In a September 20 press release, the Campaign for Tobacco-Free Kids condemns Congressmembers who accept tobacco industry contributions, suggests that these contributions are responsible for killing the proposed FDA tobacco legislation last year, and implies once again that Big Tobacco is uniformly opposed to the proposed legislation.
According to the press release: "In light of the recent court ruling, the Tobacco-Free Kids Action Fund called on all political candidates to return campaign contributions from tobacco companies, reject future contributions and pledge their independence from Big Tobacco by supporting legislation that would allow the U.S. Food and Drug Administration (FDA) to regulate tobacco products."
The Rest of the Story
Let's get this straight. The way for Congressmembers to express their independence from Big Tobacco is to stand shoulder-to-shoulder with the nation's leading tobacco company - Philip Morris - and vote to support this company's chief legislative priority: the FDA tobacco legislation.
The suggestion that by supporting the proposed FDA legislation, Congressmembers are pledging their independence from Big Tobacco is clearly implying to the public that this legislation is uniformly opposed by Big Tobacco. There is no way that anyone reading this propaganda could understand from it that in fact, the largest element of Big Tobacco - Philip Morris - actually supports the legislation and is lobbying for its passage.
I view this propaganda piece as being unethical, because it is grossly deceptive and violates the basic ethical principles of transparency and truthfulness. The Campaign for Tobacco-Free Kids is free to support any legislation that they want, but using deception as a tactic to lobby for the passage of this legislation is unethical and inappropriate.
This is not the only deception in the press release. The release, and the accompanying report, claim that tobacco industry campaign contributions are the reason why Congressmembers who opposed the FDA tobacco legislation last year voted against it. What the report tries to hide, however, is the associated fact, disclosed in the report, that the overwhelming source of tobacco company funding spent to lobby Congress was spent by Philip Morris, and in support of the legislation.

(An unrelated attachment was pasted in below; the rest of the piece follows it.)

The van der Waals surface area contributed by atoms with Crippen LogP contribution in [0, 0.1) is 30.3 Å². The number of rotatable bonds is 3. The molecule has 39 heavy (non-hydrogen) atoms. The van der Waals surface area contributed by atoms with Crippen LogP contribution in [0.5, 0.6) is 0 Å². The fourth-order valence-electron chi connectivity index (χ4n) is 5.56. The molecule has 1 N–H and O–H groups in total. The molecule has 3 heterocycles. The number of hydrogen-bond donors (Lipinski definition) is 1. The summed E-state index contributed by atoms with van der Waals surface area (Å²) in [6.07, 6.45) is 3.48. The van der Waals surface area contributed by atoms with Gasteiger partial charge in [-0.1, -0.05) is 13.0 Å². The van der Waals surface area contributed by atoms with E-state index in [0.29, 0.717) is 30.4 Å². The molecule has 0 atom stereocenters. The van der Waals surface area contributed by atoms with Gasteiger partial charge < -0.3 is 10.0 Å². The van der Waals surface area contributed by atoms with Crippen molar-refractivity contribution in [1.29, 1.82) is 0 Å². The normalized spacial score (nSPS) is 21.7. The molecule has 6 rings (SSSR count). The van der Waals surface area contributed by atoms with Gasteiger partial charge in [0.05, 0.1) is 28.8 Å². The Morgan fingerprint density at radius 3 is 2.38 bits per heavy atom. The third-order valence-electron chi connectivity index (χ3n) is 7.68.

The rest of the story is that in 2005, Philip Morris spent $13.6 million lobbying Congress in support of the FDA legislation. This is 7 times higher than the amount spent lobbying Congress by any other tobacco company. In fact, it is nearly twice as much as the amount spent by all of the other tobacco companies (which support the FDA legislation) combined.
So does it not seem disingenuous to suggest that tobacco industry lobbying expenditures are the reason why Congressmembers voted against the proposed FDA tobacco legislation?
Does the Campaign no longer consider Philip Morris to be a part of Big Tobacco? You'd certainly think so reading this propaganda.
The press release is also deceptive in its suggestion that cigarette manufacturers "secretly and significantly increased the levels of nicotine in cigarette smoke between 1998 and 2004". As I have shown with respect to Philip Morris, there were some fluctuations in the nicotine levels but no overall increase. Moreover, none of this was done secretly. The tobacco companies reported these nicotine levels to the Massachusetts Department of Public Health. The changes in nicotine yields were public information.
The truth is that the Campaign for Tobacco-Free Kids, in its propaganda, is being far more deceptive than the tobacco companies in altering the levels of nicotine in their cigarettes.
We need to start recognizing that no matter how noble we believe our cause is (and I don't happen to think that providing special protections for Philip Morris to enlist their support for the FDA legislation is particularly noble in the first place), it does not justify the use of unethical behavior - disseminating deceptive and misleading propaganda to the public - to support that cause.